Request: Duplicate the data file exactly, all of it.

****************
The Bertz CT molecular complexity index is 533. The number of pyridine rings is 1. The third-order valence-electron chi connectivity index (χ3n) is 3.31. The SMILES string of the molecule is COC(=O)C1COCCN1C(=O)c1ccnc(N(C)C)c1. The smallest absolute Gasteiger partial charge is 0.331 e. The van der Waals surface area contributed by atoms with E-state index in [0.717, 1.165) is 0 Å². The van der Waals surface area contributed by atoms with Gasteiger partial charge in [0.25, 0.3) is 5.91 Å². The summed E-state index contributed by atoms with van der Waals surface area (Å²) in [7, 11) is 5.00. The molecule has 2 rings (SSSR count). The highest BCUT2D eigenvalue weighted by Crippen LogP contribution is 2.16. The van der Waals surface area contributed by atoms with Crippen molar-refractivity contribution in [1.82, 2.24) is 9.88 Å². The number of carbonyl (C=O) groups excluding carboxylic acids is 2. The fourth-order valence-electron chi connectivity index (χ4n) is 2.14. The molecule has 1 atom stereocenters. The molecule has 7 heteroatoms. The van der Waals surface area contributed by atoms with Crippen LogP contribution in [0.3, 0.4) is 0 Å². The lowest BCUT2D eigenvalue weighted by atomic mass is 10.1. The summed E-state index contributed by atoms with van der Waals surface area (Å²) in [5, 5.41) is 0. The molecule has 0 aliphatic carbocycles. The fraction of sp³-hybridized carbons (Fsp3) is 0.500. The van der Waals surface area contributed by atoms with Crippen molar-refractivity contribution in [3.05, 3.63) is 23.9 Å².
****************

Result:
The Bertz CT molecular complexity index is 533. The number of pyridine rings is 1. The third-order valence-electron chi connectivity index (χ3n) is 3.31. The SMILES string of the molecule is COC(=O)C1COCCN1C(=O)c1ccnc(N(C)C)c1. The smallest absolute Gasteiger partial charge is 0.331 e. The van der Waals surface area contributed by atoms with E-state index in [0.717, 1.165) is 0 Å². The van der Waals surface area contributed by atoms with Gasteiger partial charge in [0.25, 0.3) is 5.91 Å². The summed E-state index contributed by atoms with van der Waals surface area (Å²) in [7, 11) is 5.00. The molecule has 2 rings (SSSR count). The highest BCUT2D eigenvalue weighted by Crippen LogP contribution is 2.16. The van der Waals surface area contributed by atoms with Crippen molar-refractivity contribution in [1.82, 2.24) is 9.88 Å². The number of carbonyl (C=O) groups excluding carboxylic acids is 2. The fourth-order valence-electron chi connectivity index (χ4n) is 2.14. The molecule has 1 atom stereocenters. The molecule has 7 heteroatoms. The van der Waals surface area contributed by atoms with Crippen LogP contribution in [0.3, 0.4) is 0 Å². The lowest BCUT2D eigenvalue weighted by atomic mass is 10.1. The summed E-state index contributed by atoms with van der Waals surface area (Å²) in [5, 5.41) is 0. The molecule has 0 aliphatic carbocycles. The fraction of sp³-hybridized carbons (Fsp3) is 0.500. The van der Waals surface area contributed by atoms with Crippen molar-refractivity contribution in [3.05, 3.63) is 23.9 Å².